Rental Details for Banwell Castle
- Banwell Castle
- Rental Phrase
- The castle buildings, remains a family Home B&B available and sometimes used a wedding venue, pre booked dinner parties & Cream Tea's are set in 25 acres (10ha) of grounds .
- Neo-romantic castle,Castle
Architect not known.
Banwell Castle is a Victorian Gothic Revival mansion in Banwell, Somerset, England. It is a Grade II* listed building. The castle buildings, remains a family Home B&B available and sometimes used a wedding venue, pre booked dinner parties & Cream Tea's are set in 25 acres (10ha) of grounds .
The land on which the house is built was owned by the Bishop of Bath and Wells. It was sold to John and Joan Landown in 1753. It was passed down to the Sympson family; John Dyer Sympson, a solicitor from London built the castle as his home. It was completed in 1847 for Joseph Dyer Sympson. Built in the Gothic Revival style made popular by Augustus Pugin.it was expanded and embellished in the 1880s by Sir Elskin Baker, having passed to Sir William Baker, Other owners and tenants have been 1854 to 1874 Henry & Elizabeth Pigou then Sir William & lady France's Baker. In 1883 the Estate was sold to the Shaw Yate's family from Rotherham. In 1905 Kate Behrens of Manchester purchased the property. Mr & Mrs Hope made it their home, she died in 1916 and the Estate was then sold to Richard Calvert who in 1919 had the Bristol Architect Sir George Oatley do remodelling work on the property.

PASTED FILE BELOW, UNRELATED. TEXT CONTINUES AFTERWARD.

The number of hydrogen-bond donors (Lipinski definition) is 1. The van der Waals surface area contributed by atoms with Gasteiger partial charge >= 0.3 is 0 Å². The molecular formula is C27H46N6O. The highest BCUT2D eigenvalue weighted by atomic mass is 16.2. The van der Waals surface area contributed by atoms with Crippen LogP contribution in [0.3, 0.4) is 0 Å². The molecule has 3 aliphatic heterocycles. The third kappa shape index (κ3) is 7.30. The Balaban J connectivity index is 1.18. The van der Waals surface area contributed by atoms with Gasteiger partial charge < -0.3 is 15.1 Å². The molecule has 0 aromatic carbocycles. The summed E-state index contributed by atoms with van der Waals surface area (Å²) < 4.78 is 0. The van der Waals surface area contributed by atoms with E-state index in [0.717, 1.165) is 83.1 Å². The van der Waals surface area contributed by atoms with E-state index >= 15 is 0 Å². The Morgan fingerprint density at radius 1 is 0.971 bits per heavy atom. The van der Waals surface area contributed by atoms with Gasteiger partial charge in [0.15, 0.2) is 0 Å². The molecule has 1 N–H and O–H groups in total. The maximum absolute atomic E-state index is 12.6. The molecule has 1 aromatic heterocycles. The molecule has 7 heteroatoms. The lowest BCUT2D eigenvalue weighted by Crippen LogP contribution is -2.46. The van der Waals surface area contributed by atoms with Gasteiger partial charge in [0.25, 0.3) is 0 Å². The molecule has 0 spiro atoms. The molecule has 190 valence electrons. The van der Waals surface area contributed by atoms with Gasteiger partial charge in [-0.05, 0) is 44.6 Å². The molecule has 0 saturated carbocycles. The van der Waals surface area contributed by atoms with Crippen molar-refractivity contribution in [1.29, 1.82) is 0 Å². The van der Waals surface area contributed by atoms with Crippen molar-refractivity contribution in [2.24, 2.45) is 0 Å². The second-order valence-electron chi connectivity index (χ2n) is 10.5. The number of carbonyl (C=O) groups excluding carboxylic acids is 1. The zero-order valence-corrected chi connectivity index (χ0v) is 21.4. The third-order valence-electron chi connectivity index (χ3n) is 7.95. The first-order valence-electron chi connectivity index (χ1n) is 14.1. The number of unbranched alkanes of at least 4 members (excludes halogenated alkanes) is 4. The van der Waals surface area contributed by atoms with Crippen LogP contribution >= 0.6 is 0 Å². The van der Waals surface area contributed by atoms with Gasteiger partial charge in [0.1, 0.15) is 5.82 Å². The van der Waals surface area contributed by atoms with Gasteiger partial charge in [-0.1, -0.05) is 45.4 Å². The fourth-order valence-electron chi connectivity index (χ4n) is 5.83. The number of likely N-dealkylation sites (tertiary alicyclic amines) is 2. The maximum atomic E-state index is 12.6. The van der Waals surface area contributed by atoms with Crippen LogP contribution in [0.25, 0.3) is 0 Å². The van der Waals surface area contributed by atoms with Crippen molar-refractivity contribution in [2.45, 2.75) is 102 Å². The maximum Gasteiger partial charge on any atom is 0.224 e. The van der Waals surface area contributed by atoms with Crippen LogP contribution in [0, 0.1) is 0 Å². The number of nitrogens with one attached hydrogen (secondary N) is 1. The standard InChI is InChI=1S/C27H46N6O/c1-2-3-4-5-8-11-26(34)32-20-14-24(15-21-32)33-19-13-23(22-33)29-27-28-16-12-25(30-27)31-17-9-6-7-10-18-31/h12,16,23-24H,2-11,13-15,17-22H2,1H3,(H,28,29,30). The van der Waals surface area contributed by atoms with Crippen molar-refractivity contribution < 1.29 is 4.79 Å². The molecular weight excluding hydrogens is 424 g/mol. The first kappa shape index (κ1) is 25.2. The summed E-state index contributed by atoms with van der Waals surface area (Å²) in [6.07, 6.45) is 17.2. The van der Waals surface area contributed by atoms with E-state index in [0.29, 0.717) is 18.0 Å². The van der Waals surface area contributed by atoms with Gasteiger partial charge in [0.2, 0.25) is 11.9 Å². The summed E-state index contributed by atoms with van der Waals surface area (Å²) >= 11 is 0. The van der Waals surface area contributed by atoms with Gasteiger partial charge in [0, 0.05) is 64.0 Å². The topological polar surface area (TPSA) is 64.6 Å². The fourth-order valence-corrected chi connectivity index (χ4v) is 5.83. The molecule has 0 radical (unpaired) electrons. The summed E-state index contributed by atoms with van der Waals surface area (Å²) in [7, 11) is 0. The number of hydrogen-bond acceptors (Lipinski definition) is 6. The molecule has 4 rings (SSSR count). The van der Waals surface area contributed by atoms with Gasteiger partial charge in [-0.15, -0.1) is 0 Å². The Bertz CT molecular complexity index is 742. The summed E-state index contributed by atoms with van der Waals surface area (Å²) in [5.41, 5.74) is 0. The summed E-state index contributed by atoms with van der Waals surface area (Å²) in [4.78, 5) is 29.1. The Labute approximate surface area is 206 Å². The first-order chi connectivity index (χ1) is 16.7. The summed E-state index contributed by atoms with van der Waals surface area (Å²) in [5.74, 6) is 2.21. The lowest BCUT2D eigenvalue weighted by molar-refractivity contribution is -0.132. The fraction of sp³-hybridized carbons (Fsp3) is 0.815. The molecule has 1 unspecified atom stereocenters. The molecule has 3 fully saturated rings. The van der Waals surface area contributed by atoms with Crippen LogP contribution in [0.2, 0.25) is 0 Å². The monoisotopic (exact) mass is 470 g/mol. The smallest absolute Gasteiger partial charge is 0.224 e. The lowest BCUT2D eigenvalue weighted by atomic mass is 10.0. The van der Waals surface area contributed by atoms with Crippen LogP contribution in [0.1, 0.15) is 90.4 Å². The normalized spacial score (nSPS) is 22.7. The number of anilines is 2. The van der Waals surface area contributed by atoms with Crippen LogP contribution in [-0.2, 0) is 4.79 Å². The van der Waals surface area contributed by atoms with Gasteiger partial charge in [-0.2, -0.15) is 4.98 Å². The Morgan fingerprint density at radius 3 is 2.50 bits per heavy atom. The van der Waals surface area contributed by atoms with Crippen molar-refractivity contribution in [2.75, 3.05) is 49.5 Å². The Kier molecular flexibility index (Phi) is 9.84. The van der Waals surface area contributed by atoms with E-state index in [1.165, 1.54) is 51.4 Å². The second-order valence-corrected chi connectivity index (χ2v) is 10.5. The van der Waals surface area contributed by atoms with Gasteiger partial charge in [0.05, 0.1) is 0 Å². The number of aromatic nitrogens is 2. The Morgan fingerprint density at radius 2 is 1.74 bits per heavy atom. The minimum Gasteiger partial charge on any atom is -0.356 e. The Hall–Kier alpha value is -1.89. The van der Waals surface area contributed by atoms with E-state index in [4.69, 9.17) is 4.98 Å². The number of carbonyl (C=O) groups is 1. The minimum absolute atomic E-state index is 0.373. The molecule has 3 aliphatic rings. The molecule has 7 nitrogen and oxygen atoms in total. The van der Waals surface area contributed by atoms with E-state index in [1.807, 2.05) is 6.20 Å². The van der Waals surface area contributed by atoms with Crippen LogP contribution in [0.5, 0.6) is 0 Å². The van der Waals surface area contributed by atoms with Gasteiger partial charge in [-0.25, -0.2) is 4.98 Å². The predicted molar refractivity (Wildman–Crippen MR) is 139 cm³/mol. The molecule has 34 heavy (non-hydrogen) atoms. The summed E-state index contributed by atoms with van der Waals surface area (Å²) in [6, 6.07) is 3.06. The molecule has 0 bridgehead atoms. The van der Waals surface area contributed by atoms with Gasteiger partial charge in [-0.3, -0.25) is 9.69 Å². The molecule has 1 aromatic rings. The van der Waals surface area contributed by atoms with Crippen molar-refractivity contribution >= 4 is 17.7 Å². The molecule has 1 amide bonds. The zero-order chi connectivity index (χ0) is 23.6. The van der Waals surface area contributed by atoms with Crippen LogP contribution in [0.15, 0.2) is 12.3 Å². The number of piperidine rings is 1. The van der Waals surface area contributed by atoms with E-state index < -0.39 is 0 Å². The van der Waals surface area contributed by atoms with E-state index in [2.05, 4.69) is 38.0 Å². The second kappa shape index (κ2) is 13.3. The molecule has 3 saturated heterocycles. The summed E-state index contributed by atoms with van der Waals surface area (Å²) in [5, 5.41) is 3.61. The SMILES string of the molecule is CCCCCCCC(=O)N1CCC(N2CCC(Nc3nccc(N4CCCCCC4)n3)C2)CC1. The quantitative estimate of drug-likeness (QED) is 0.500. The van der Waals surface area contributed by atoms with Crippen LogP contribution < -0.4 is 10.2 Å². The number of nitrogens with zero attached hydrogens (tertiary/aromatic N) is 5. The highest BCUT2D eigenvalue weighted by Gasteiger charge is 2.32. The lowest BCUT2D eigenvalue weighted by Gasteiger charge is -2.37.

In World War II it was taken over by the Royal Air Force and used as the headquarters for No. 955 Squadron, which was a barrage balloon unit and part of Balloon Command. The gatehouse was used by the local Air Raid Precautions. In 1963 the Estate was sold to Simon and Phillipa Wills (of W.D. & H.O. Wills). Until 1976 the next owners were Charles Skilton, a book and postcard publisher, and Jean Desebrock from South Africa. In 1988 William H & Hugh A Parsons purchased part of the castle and later purchased the whole of the estate. It remains a family home but is used for weddings, pre booked dinner Parties, wakes and as a bed and breakfast.
The house has five windows in the three-storey main block between small circular turrets with other octagonal and hexagonal towers. In front of the house is a terrace with a trefoil pierced parapet with statutes of lions rampant with swords on embattled octagonal gate piers which flank six steps.
The coachhouse has a tall circular turret and contained a granary on the first floor. The gatehouse consists of a Chamfered double arch, with a parapet between circular embattled towers, with cast iron gates with heraldic motifs. The walled kitchen garden, 170 metres (560ft) south east of the house has another 4 metres (13ft) tower. The terrace adjoining the house leads to a decorative dairy. The west garden walls include another tower.